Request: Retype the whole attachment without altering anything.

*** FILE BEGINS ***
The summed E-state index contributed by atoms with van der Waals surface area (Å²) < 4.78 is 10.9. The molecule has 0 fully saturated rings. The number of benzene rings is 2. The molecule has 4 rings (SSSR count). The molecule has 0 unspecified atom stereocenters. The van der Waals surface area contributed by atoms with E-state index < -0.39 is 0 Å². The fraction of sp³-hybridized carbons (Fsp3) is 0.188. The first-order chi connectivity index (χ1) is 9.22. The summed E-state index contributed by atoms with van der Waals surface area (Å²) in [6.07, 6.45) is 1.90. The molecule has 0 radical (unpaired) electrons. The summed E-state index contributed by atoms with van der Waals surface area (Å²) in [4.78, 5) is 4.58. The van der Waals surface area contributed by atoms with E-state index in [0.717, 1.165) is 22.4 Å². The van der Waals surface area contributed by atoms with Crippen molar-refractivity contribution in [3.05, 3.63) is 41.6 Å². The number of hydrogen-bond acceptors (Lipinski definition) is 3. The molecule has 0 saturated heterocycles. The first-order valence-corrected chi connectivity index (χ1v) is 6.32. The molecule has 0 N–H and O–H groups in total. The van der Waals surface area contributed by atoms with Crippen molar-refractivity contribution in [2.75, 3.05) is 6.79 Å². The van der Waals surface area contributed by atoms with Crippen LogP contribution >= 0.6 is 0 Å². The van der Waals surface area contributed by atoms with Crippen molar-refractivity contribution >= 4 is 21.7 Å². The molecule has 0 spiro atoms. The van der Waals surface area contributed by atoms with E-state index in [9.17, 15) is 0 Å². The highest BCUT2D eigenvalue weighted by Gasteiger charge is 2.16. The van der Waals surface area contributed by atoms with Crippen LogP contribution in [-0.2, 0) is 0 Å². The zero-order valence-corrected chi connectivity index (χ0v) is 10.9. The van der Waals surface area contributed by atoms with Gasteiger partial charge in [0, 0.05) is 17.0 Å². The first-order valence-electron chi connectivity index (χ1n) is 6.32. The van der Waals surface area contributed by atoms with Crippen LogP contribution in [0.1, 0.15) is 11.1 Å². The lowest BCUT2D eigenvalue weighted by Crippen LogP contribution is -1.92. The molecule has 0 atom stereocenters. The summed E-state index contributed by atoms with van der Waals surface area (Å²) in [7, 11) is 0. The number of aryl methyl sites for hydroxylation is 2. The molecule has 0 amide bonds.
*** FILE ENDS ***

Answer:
The summed E-state index contributed by atoms with van der Waals surface area (Å²) < 4.78 is 10.9. The molecule has 0 fully saturated rings. The number of benzene rings is 2. The molecule has 4 rings (SSSR count). The molecule has 0 unspecified atom stereocenters. The van der Waals surface area contributed by atoms with E-state index < -0.39 is 0 Å². The fraction of sp³-hybridized carbons (Fsp3) is 0.188. The first-order chi connectivity index (χ1) is 9.22. The summed E-state index contributed by atoms with van der Waals surface area (Å²) in [6.07, 6.45) is 1.90. The molecule has 0 radical (unpaired) electrons. The summed E-state index contributed by atoms with van der Waals surface area (Å²) in [4.78, 5) is 4.58. The van der Waals surface area contributed by atoms with E-state index in [0.717, 1.165) is 22.4 Å². The van der Waals surface area contributed by atoms with Crippen molar-refractivity contribution in [3.05, 3.63) is 41.6 Å². The number of hydrogen-bond acceptors (Lipinski definition) is 3. The molecule has 0 saturated heterocycles. The first-order valence-corrected chi connectivity index (χ1v) is 6.32. The molecule has 0 N–H and O–H groups in total. The van der Waals surface area contributed by atoms with Crippen molar-refractivity contribution in [2.75, 3.05) is 6.79 Å². The van der Waals surface area contributed by atoms with Crippen LogP contribution >= 0.6 is 0 Å². The van der Waals surface area contributed by atoms with Crippen molar-refractivity contribution >= 4 is 21.7 Å². The molecule has 0 spiro atoms. The van der Waals surface area contributed by atoms with E-state index in [9.17, 15) is 0 Å². The highest BCUT2D eigenvalue weighted by Gasteiger charge is 2.16. The van der Waals surface area contributed by atoms with Crippen LogP contribution in [-0.2, 0) is 0 Å². The zero-order valence-corrected chi connectivity index (χ0v) is 10.9. The van der Waals surface area contributed by atoms with Gasteiger partial charge in [0, 0.05) is 17.0 Å². The first-order valence-electron chi connectivity index (χ1n) is 6.32. The van der Waals surface area contributed by atoms with Crippen LogP contribution in [0.1, 0.15) is 11.1 Å². The lowest BCUT2D eigenvalue weighted by Crippen LogP contribution is -1.92. The molecule has 0 atom stereocenters. The summed E-state index contributed by atoms with van der Waals surface area (Å²) in [7, 11) is 0. The number of aryl methyl sites for hydroxylation is 2. The molecule has 0 amide bonds.